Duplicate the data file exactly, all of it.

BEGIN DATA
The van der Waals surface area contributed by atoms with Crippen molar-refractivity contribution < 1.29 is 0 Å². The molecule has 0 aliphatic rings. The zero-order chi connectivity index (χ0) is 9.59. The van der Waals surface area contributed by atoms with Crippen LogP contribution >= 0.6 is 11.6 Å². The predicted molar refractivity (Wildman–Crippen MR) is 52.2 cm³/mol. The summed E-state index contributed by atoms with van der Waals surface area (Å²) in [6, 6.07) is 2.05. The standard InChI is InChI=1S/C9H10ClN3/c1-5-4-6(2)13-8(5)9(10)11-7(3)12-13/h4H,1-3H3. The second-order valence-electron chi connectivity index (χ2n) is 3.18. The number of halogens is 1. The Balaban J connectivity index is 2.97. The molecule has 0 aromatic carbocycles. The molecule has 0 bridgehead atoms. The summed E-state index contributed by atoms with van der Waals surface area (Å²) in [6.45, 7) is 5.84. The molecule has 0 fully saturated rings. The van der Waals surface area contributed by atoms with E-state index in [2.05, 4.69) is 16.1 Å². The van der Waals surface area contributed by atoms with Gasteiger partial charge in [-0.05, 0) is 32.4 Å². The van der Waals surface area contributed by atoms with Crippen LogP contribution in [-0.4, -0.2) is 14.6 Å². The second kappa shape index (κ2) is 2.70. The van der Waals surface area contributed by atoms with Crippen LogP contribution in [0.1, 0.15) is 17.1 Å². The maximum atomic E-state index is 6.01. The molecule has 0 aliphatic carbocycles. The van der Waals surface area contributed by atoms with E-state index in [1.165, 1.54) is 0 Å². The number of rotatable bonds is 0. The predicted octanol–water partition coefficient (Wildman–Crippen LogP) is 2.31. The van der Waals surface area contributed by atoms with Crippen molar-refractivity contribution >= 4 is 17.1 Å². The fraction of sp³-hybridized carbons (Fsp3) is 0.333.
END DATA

The van der Waals surface area contributed by atoms with Crippen molar-refractivity contribution < 1.29 is 0 Å². The molecule has 0 aliphatic rings. The zero-order chi connectivity index (χ0) is 9.59. The van der Waals surface area contributed by atoms with Crippen LogP contribution >= 0.6 is 11.6 Å². The predicted molar refractivity (Wildman–Crippen MR) is 52.2 cm³/mol. The summed E-state index contributed by atoms with van der Waals surface area (Å²) in [6, 6.07) is 2.05. The standard InChI is InChI=1S/C9H10ClN3/c1-5-4-6(2)13-8(5)9(10)11-7(3)12-13/h4H,1-3H3. The second-order valence-electron chi connectivity index (χ2n) is 3.18. The number of halogens is 1. The Balaban J connectivity index is 2.97. The molecule has 0 aromatic carbocycles. The molecule has 0 bridgehead atoms. The summed E-state index contributed by atoms with van der Waals surface area (Å²) in [6.45, 7) is 5.84. The molecule has 0 fully saturated rings. The van der Waals surface area contributed by atoms with E-state index in [2.05, 4.69) is 16.1 Å². The van der Waals surface area contributed by atoms with Gasteiger partial charge in [-0.05, 0) is 32.4 Å². The van der Waals surface area contributed by atoms with Crippen LogP contribution in [-0.4, -0.2) is 14.6 Å². The second kappa shape index (κ2) is 2.70. The van der Waals surface area contributed by atoms with Crippen LogP contribution in [0.1, 0.15) is 17.1 Å². The maximum atomic E-state index is 6.01. The molecule has 0 aliphatic carbocycles. The van der Waals surface area contributed by atoms with E-state index in [1.165, 1.54) is 0 Å². The number of rotatable bonds is 0. The predicted octanol–water partition coefficient (Wildman–Crippen LogP) is 2.31. The van der Waals surface area contributed by atoms with Crippen molar-refractivity contribution >= 4 is 17.1 Å². The fraction of sp³-hybridized carbons (Fsp3) is 0.333.